The Retirement Corporation of America

Common Questions About Life Insurance

YES, LIFE INSURANCE can be a complex subject. To make it a little easier, fill out the life insurance needs worksheet on the next page and look at the following answers to frequently asked questions about life insurance.

Q: Does it make sense to have more than one life insurance policy?

A: Sure, usually to provide more for your beneficiaries.

Q: Do I need life insurance if I'm young, single and healthy?

A: One reason to buy it now is your premiums will be low and you can lock them in for a long time. But you're probably better off investing that money in a good mix of mutual funds now and waiting to buy life insurance until you marry or even until you have children.

Q: What happens if I can't pay a premium?

A: Many companies give you a grace period, typically 31 days, before your policy lapses. If you die within the grace period, the insurer subtracts your unpaid premium from the policy's death benefits.

Q: Are policies from direct-marketing companies any good?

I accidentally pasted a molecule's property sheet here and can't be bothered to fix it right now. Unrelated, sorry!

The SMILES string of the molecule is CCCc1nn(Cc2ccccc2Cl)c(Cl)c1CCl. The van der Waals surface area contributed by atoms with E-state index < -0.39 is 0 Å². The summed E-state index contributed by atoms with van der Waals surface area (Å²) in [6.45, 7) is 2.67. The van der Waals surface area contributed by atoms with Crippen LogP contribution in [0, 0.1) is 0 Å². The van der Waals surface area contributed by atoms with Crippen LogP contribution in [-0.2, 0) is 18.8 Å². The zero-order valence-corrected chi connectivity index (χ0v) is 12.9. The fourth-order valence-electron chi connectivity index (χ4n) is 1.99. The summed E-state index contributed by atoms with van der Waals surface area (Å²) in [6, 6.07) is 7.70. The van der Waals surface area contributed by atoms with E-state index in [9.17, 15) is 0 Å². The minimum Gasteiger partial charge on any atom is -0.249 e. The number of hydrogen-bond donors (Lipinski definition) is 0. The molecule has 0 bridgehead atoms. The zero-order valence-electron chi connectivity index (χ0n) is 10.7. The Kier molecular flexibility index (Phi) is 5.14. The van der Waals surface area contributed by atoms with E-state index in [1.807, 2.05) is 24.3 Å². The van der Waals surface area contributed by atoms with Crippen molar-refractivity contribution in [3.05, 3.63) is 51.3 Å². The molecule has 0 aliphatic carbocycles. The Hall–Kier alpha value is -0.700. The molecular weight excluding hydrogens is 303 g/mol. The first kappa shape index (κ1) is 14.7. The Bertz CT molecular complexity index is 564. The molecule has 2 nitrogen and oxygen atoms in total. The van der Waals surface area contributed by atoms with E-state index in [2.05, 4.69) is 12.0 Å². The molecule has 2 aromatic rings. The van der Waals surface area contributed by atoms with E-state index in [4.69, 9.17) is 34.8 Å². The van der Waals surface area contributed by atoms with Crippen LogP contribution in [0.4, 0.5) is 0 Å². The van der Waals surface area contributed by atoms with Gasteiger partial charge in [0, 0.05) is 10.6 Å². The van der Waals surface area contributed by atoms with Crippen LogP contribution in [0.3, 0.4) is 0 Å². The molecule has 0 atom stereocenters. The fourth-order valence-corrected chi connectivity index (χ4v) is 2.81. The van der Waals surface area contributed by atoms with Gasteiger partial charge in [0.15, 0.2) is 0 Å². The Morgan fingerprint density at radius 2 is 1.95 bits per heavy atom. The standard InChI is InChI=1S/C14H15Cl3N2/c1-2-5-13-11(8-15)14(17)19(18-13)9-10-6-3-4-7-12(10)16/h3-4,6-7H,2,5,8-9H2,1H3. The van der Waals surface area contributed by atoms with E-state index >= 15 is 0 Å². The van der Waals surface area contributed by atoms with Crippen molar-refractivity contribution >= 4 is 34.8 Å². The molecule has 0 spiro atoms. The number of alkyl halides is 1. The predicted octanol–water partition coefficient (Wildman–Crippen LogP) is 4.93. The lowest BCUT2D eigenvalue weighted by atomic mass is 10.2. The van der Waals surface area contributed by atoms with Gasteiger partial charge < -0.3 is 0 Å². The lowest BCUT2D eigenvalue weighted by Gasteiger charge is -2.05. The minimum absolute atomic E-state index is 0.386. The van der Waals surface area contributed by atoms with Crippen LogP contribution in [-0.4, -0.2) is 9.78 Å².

A: That depends. You have to investigate the company as thoroughly as you do any other. But you can often save significantly on these policies because you don't have to pay an agent's commission.

Q: Can I buy any kind of life insurance without a medical exam?

A: The only coverage you can probably get is the group insurance plan your employer offers.

Q: How can I lower my premium?

A: Get healthier! Many companies will reduce your premiums if you quit smoking, for example, but you typically must be nicotine-free for at least a year. Other things you can do:
1. Drop riders you no longer need.
2. Lower your whole-life policy's face value.
3. Convert your existing policy to a different kind, maybe term insurance with lower premiums.

Q: Can I name anyone I want as my beneficiary?

A: Most married people choose their spouse and/or their children. But you can name anyone else who has an "insurable interest" in your policy—usually that means some other relative or a person who's living with you.

Q: Can I change my beneficiaries any time I want?

A: Not necessarily. Some policies also prevent you from making changes. That's why you should also name "contingent beneficiaries", people you want the death benefits to go to in case your first beneficiaries die before you do.

Q: How can I keep my life insurance out of my estate?

A: One strategy is to put it into an irrevocable insurance trust. Consult a financial planner or a lawyer who specializes in estate planning.

Q: What are the main exclusions to look for in a policy?

A: The two most common reasons why a policy won't pay off are if the owner dies in a private airplane crash or dies while engaging in dangerous activities like skydiving. Read your policies carefully for other exclusions.